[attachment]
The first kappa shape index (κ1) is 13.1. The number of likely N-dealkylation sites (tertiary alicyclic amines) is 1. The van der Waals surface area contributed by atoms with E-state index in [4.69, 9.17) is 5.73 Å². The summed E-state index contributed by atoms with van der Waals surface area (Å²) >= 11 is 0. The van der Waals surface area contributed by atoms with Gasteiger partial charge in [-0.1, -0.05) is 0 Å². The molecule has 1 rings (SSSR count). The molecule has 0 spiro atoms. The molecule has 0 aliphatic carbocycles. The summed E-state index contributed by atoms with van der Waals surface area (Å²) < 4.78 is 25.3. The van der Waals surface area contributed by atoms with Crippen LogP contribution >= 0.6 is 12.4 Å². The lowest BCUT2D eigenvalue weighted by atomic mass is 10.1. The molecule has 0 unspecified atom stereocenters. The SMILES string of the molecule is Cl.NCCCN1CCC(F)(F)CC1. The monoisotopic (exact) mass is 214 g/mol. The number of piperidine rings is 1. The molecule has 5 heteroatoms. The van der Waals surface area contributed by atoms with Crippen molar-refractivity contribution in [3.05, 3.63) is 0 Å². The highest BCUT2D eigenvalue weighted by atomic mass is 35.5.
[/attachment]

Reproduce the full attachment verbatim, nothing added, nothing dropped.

The first kappa shape index (κ1) is 13.1. The number of likely N-dealkylation sites (tertiary alicyclic amines) is 1. The van der Waals surface area contributed by atoms with E-state index in [4.69, 9.17) is 5.73 Å². The summed E-state index contributed by atoms with van der Waals surface area (Å²) >= 11 is 0. The van der Waals surface area contributed by atoms with Gasteiger partial charge in [-0.1, -0.05) is 0 Å². The molecule has 1 rings (SSSR count). The molecule has 0 spiro atoms. The molecule has 0 aliphatic carbocycles. The summed E-state index contributed by atoms with van der Waals surface area (Å²) < 4.78 is 25.3. The van der Waals surface area contributed by atoms with Crippen LogP contribution >= 0.6 is 12.4 Å². The lowest BCUT2D eigenvalue weighted by atomic mass is 10.1. The molecule has 0 unspecified atom stereocenters. The SMILES string of the molecule is Cl.NCCCN1CCC(F)(F)CC1. The monoisotopic (exact) mass is 214 g/mol. The number of piperidine rings is 1. The molecule has 5 heteroatoms. The van der Waals surface area contributed by atoms with Crippen molar-refractivity contribution in [3.05, 3.63) is 0 Å². The highest BCUT2D eigenvalue weighted by atomic mass is 35.5.